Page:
Alexandre Sabès Pétion
(April 2, 1770 –
March 29, 1818) was
President of the southern Republic of Haiti from 1806
until his death.
He is considered as one of Haiti's founding
fathers, together with Toussaint
, and his rival Henri
born in Port-au-Prince to a Haitian mother and a wealthy French white father. Like other
gens de couleur libre with
wealthy fathers, Pétion was sent to France in 1788 to
be educated and study at the Military Academy in Paris.
Saint-Domingue, many gens de couleur, often freed by their fathers,
constituted a third caste between the whites and enslaved Africans.
While restricted in political rights, many became educated and
wealthy landowners, resented by the petits blancs
were minor tradesmen. Before the slave uprising of 1791, they led a
rebellion to gain voting and political rights they believed due
them as French citizens after the French Revolution. At that time
most did not support freedom or political rights for enslaved
Africans and blacks.
Years of Haitian Revolution
Pétion returned to Saint-Domingue as a young man to take part in
the Créole expulsion of the British from Saint-Domingue (1798–99).
There had long been racial and class tensions between gens de
couleur and enslaved Africans and free blacks in Saint-Domingue,
where slaves outnumbered whites and gens de couleur by ten to one.
During the years of warfare against planters or grand
, Spanish, English and French, racial tensions were
exacerbated in competition for power and political alliances.
When tensions arose between blacks and mulattoes, Pétion often
supported the mulatto faction. He allied with General André Rigaud
and Jean Pierre Boyer
against Toussaint L'Ouverture
in a failed
rebellion, the so-called "War of Knives", in the South of
Saint-Domingue, which began in June 1799. By November the rebels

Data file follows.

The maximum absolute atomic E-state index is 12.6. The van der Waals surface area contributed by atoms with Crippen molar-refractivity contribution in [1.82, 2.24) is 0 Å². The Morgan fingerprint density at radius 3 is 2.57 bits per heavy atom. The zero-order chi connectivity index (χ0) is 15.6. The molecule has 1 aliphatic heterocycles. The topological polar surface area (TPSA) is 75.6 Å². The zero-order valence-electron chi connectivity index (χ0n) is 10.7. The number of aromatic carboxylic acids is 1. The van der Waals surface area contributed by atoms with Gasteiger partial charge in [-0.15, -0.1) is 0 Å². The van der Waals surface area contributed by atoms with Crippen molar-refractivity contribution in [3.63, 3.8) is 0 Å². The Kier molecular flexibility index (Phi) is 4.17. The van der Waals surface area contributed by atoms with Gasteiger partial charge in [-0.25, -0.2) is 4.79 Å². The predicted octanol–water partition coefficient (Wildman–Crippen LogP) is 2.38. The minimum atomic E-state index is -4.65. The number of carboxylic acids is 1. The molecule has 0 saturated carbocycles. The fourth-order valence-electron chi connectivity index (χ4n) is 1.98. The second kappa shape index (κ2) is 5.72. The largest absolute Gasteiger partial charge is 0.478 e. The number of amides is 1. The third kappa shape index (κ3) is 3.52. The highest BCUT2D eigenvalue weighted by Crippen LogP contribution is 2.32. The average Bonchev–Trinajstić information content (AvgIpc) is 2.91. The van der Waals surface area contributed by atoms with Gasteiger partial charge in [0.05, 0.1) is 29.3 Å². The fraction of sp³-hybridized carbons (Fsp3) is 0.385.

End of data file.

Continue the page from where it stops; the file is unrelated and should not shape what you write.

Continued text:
were pushed back to the strategic southern port of Jacmel; the defence
was commanded by Pétion.
The town fell in March 1800 and the
rebellion was effectively over. Pétion and other mulatto leaders
went into exile in France.
In February 1802, General Charles
arrived with tens of warships and 12,000 French troops
to bring Saint-Domingue under more control. Gens de couleur Petion,
Boyer and Rigaud returned with him in the hope of securing power in
Following the French deportation of Toussaint Louverture and the
renewed struggle, Pétion joined the nationalist force in October
1802. This followed a secret conference at Arcahaie, where Pétion
, the general who had captured Jacmel. The rebels took the
capital of Port-au-Prince on October 17, 1803.
independence on January 1, 1804, naming the nation Haiti. On
October 6, 1804, Dessalines declared himself ruler for life and was
Following the assassination
Dessalines on October 17 1806
, Pétion championed the ideals of democracy and
clashed with Henri Christophe
wanted absolute reign. Christophe was elected president, but he did
not believe the position had sufficient power, as Petion kept
powers for himself. Christophe went to the north with his followers
and established an autocracy. The loyalties of the country divided
between them, and the tensions between the blacks and mulattoes
were reignited once again.
After the inconclusive struggle dragged on until 1810, a peace
treaty was agreed and the country was split in two. While
Christophe made himself king of the northern Kingdom of Haiti
, Pétion was elected
President of the southern part of Haiti in 1806.
Initially a supporter of democracy, Pétion found the constraints
imposed on him by the senate onerous and suspended the legislature
in 1818. Fearing a lack of political power, he turned his post into
President for Life in 1816, going against his former beliefs.
Pétion seized commercial plantations from the rich gentry. The land
was redistributed to his supporters and the peasantry, earning him
the nickname Papa Bon-Cœur
("good-hearted father"). The
land seizures and changes in agriculture unfortunately dealt a
serious blow to the economy. Most of the population did little more
than subsistence farming and exports declined sharply, reducing
money available for investment in education and
Believing in the importance of education, Pétion started the Lycée
Pétion in Port-au-Prince. Petion's virtues and ideals of freedom
and democracy for the world (and especially slaves) were strong and
he often showed support for the oppressed. He gave sanctuary to
independence leader Simón
in 1815 and provided him with material and infantry
support. This was vital aid played a defining role in Bolivar's
success in liberating the countries of what would make up Gran Colombia
Boyer was named successor to Pétion and took control following the
death of Pétion from yellow fever